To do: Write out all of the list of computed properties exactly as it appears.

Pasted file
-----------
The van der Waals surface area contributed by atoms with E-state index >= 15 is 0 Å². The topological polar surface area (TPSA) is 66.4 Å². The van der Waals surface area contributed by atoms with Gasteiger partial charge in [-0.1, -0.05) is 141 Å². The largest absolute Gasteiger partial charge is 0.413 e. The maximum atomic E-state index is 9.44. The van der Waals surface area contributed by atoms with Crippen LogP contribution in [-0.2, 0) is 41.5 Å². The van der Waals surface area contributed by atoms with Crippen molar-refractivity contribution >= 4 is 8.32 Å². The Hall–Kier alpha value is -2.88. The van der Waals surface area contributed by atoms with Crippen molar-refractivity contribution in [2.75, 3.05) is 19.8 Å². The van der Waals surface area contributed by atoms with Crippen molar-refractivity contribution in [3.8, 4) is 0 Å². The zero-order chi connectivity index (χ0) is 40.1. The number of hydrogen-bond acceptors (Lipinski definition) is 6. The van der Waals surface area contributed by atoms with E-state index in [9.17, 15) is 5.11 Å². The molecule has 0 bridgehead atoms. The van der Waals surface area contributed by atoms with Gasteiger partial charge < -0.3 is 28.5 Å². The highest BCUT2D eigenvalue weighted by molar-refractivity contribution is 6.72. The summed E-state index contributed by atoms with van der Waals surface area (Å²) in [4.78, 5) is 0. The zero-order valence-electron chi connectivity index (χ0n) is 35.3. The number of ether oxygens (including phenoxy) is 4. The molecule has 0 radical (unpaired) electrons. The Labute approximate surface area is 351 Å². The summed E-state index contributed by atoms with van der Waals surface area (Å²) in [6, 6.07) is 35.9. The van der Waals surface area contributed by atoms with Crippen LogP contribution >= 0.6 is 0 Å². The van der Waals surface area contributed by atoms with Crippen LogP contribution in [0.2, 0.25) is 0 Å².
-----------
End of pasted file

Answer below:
The van der Waals surface area contributed by atoms with E-state index >= 15 is 0 Å². The topological polar surface area (TPSA) is 66.4 Å². The van der Waals surface area contributed by atoms with Gasteiger partial charge in [-0.1, -0.05) is 141 Å². The largest absolute Gasteiger partial charge is 0.413 e. The maximum atomic E-state index is 9.44. The van der Waals surface area contributed by atoms with Crippen LogP contribution in [-0.2, 0) is 41.5 Å². The van der Waals surface area contributed by atoms with Crippen molar-refractivity contribution >= 4 is 8.32 Å². The Hall–Kier alpha value is -2.88. The van der Waals surface area contributed by atoms with Crippen molar-refractivity contribution in [2.75, 3.05) is 19.8 Å². The van der Waals surface area contributed by atoms with Crippen molar-refractivity contribution in [3.8, 4) is 0 Å². The zero-order chi connectivity index (χ0) is 40.1. The number of hydrogen-bond acceptors (Lipinski definition) is 6. The van der Waals surface area contributed by atoms with E-state index in [9.17, 15) is 5.11 Å². The molecule has 0 bridgehead atoms. The van der Waals surface area contributed by atoms with Gasteiger partial charge < -0.3 is 28.5 Å². The highest BCUT2D eigenvalue weighted by molar-refractivity contribution is 6.72. The summed E-state index contributed by atoms with van der Waals surface area (Å²) in [4.78, 5) is 0. The zero-order valence-electron chi connectivity index (χ0n) is 35.3. The number of ether oxygens (including phenoxy) is 4. The molecule has 0 radical (unpaired) electrons. The Labute approximate surface area is 351 Å². The summed E-state index contributed by atoms with van der Waals surface area (Å²) in [6, 6.07) is 35.9. The van der Waals surface area contributed by atoms with Crippen LogP contribution >= 0.6 is 0 Å². The van der Waals surface area contributed by atoms with Crippen LogP contribution in [0.2, 0.25) is 0 Å².